TEACHERS’ AND STUDENTS’ PERCEPTIONS ON THE INFLUENCE OF SELECTED FACTORS ON PERFORMANCE OF STUDENTS IN KISWAHILI LANGUAGE AT KCSE IN SECONDARY SCHOOLS IN NJORO SUB-COUNTY, NAKURU COUNTY, KENYA

ABSTRACT
Kiswahili is one of the most widely used languages for communication in the world. It is a lingua franca for Eastern Africa and the neighbouring countries. In Kenya it is the national language of communication. It is also one of the core subjects taught in secondary schools’ curriculum. However, the performance has not been good. The purpose of this study was to investigate teachers’ perception on the influence of selected factors on students’ performance in Kiswahili language at KCSE level in public secondary schools in Njoro Sub-county. The study adopted a descriptive survey research design. The target population of the study was 3256 students and 55 Kiswahili teachers while the accessible population comprised of 2340 students and 55 Kiswahili teachers from 19 public secondary schools in Njoro Sub-county. Probabilistic sampling formula by Krejcie & Morgan, (1970) was used to select a sample size of 330 students from the 19 secondary schools. All the Kiswahili teachers from the accessible population participated in the study through census method. Questionnaires were used to collect data from the sampled respondents. These instruments were validated by supervisors, professionals and research experts from the department of Curriculum and Instruction and Education Management of Egerton University. Cronbach’s Alpha was used to measure the level of internal consistency of the items in the instruments to ascertain its reliability. The alpha coefficient for the teachers’ questionnaire was 0.82 while that of students’ questionnaire was 0.81 and therefore accepted for this descriptive study. Data was coded then analyzed with the help of Statistical Package for Social Sciences (SPSS) version 20. The results were presented using percentages, means and frequency distribution tables. The study found that there was a positive relationship between the teachers’ workload and students’ performance in Kiswahili language but not significant at the 0.05 significance level as indicated by a correlation coefficient of 0.053 and a p-value greater than 0.05. The study also reported a positive and significant relationship between instructional materials and students’ performance in Kiswahili language as supported by correlation coefficient of 0.317 and a p- value less than 0.05. It was established that there was a positive and statistically significant influence of teachers’ attitudes towards Kiswahili on the performance of students in the subject due to a correlation coefficient of 0.497 and a p-value less than 0.05. It was also revealed that students’ attitude towards Kiswahili language positively and significantly influenced their performance in the subject as denoted by a correlation coefficient of 0.147 and a p-value of less than 0.05.This study may be beneficial to all education stakeholders in Nakuru County and Kenya at large as it is hoped to shed light on how selected factors influence Kiswahili performance at KCSE level. The findings in this study may be useful to the Ministry of Education and school administration to take a corrective measure in improving Kiswahili language performance. The study may contribute to the wider knowledge, both in research and academics since the findings of the study may help future researchers, as a basis for further studies on Kiswahili language.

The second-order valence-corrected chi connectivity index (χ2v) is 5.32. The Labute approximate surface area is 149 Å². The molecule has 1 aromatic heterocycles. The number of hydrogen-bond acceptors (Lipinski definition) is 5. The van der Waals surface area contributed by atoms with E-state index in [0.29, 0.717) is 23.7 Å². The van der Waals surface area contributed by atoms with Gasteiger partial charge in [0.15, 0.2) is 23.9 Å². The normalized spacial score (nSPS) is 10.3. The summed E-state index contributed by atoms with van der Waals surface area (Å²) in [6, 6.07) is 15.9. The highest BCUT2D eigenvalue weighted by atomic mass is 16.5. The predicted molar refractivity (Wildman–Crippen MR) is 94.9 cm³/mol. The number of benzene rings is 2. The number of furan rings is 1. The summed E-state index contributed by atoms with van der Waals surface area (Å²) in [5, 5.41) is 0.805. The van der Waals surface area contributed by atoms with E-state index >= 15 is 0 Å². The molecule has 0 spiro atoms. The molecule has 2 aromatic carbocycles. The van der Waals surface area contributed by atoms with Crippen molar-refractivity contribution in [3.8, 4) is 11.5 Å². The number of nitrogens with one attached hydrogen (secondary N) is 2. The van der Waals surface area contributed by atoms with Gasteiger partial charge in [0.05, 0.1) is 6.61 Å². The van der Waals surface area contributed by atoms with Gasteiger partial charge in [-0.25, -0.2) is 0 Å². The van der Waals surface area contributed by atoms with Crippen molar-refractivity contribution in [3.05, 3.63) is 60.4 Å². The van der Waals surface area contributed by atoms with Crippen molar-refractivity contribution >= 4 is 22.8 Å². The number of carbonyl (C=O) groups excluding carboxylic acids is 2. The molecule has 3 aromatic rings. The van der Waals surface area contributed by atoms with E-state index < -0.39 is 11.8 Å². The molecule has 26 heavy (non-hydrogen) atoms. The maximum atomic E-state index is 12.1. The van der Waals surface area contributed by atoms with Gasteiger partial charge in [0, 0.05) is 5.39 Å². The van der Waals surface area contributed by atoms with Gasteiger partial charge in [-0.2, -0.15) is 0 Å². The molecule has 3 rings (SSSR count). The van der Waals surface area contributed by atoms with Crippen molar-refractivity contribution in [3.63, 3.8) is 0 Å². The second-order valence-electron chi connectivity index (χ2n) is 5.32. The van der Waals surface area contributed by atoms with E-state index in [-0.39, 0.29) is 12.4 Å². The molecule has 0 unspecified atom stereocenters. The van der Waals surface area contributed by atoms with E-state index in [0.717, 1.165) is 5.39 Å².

CHAPTER ONE
INTRODUCTION
Background of the Study
Language is a systematic means of communication by use of words or symbols. It is the process of communicating thoughts and feelings through a system of arbitrary signals such as voice, sounds, gestures or written symbols (Fasold & Linton, 2006). Kiswahili is one of the languages used in many parts of the world (Mulokozi 2002). In Kenya, it is the official national language as well as a compulsory subject of study at primary, secondary schools and teacher training colleges. It is also taught in many universities in Kenya, Tanzania, Uganda, the Middle East, Europe, Japan, China and USA among others. This language is also used as one of the broadcasting languages in Kenya, Africa and many world broadcasting corporations at large. Kiswahili is also one of the four national languages used in Congo Kinshasa and is extensively used in Rwanda, Burundi, Zambia, Mozambique and Somalia. The language has made its presence felt in the world of art, music, theatre, movies and television programmes. Good performance in Kiswahili is so critical that its poor performance threatens the social– economic fabric in Kenya, not to mention the whole of East African region since is used at all its social-economic levels (Kimemia, 2001).

The promotion of Kiswahili language is not only in its use, but deliberate efforts are also being made throughout the world to include it in the curricula of higher institutions of learning (Akaka, 2011). Learners who acquire a good masterly of the subject are able to express themselves in Kiswahili and can even pursue it for further studies. According to the Ministry of Education secondary school syllabus, all students are expected to have acquired a good command of the Kiswahili language at the end of their four year secondary school education. This should be both in spoken and written forms to enable them communicate fluently, study Kiswahili text books and read for pleasure (K.I.E., 2002). Despite Kiswahili being a national and official language in Kenya, students’ performance in the subject is still low. For example, a total of 521,159 students who sat for Kiswahili at KCSE in the year 2015 obtained a mean of 47.93. This poor performance threatens Kiswahili growth since it is a discipline itself.

The use of sheng’ may have affected performance of Kiswahili negatively. In the recent past, Kiswahili like other languages has been hit by a wave of ‘Sheng’ speakers who are mostly adolescents and young adults. Sheng’ is an evolving hybrid language which exhibits immeasurable creativity, innovativeness and coinages in its lexicon (Makori 2011). Different theories have been advanced by researchers as to the exact origin of Sheng’ but they all agree at one point that the code started in the less affluent and slum areas of Eastlands of Nairobi (Ogechi 2005; Githiora, 2002; Abdulaziz & Osinde, 1997; Spyropoulos, 1987).Most of the Sheng’ words are introduced into the various communities and schools, given the wide exposure by music artists who include them in their lyrics. As Kimemia (2001) puts it, Sheng’ negatively influences the learning of Kiswahili and English, and therefore it should be discouraged. The best place to do this is in school.